Letter to the Editor: Feb. 3


(In reference to the Feb. 1 editorial, “Gun flaws.”)

With respect to the editors of The State Press, and with the disclosure that I don't harbor any sentimentality for gun culture, I have to disagree with a number of the conclusions The State Press reached with regard to the tragedy in Tucson, and gun laws in general.

The editors imply that more stringent background checks would have prevented Jared Loughner from acquiring firearms, and may have prevented the tragic events in Tucson.

This isn't the case – Loughner had a number of minor encounters with law enforcement, but nothing in his documented history would have precluded his buying a gun in most jurisdictions.

Even if you're of the mind – as I am – that private gun sellers ought to be subject to the same regulations that others are, Loughner and other offenders without prior criminal histories would not be prevented by such measures.

The editors also cite several instances of gun violence on college campuses. The common denominator of all of those instances is that they occurred on premises where those with criminal intent would have good reason to believe that few, if any, law-abiding citizens would be armed and able to stop them.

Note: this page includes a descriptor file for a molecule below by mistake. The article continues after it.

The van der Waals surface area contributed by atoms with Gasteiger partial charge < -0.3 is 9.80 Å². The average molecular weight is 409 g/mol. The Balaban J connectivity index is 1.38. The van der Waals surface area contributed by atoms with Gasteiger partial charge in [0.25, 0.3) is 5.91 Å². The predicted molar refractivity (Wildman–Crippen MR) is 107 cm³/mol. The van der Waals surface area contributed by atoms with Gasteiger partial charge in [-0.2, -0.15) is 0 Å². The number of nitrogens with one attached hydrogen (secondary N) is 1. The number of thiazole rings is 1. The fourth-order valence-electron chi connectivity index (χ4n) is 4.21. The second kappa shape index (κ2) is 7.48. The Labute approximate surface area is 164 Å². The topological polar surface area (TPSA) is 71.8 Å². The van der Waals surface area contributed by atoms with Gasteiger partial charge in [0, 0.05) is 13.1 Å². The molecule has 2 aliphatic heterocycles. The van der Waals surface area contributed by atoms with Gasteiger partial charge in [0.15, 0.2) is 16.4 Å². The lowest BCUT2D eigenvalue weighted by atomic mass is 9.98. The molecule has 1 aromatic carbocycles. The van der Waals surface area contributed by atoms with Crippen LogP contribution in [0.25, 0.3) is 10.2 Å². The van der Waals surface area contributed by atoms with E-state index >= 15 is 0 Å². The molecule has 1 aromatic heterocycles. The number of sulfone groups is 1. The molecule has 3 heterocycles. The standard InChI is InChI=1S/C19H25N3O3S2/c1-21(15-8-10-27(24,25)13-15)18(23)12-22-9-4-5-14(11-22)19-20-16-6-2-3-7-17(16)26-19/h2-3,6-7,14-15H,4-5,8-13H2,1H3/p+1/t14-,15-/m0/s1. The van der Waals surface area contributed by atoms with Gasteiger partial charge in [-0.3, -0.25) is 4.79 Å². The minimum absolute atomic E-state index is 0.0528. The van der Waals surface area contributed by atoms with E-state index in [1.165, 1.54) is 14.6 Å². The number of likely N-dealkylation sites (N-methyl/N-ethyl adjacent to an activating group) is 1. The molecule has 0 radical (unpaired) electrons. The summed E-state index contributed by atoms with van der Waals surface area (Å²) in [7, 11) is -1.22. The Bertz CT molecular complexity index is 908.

The State Press correctly states that firearms ought to be treated with responsibility, but as these terrible instances attest, undue restrictions on the otherwise lawful carrying of firearms is anything but responsible.

Evil and insanity will always be with us, and criminals will always have access to guns.  The choice left to us is whether we will allow responsible citizens to arm themselves against malefactors.  I don't carry a gun, but I'm happy to live in a state where my companion at the bar may.

Christopher Lanter

Graduate Student

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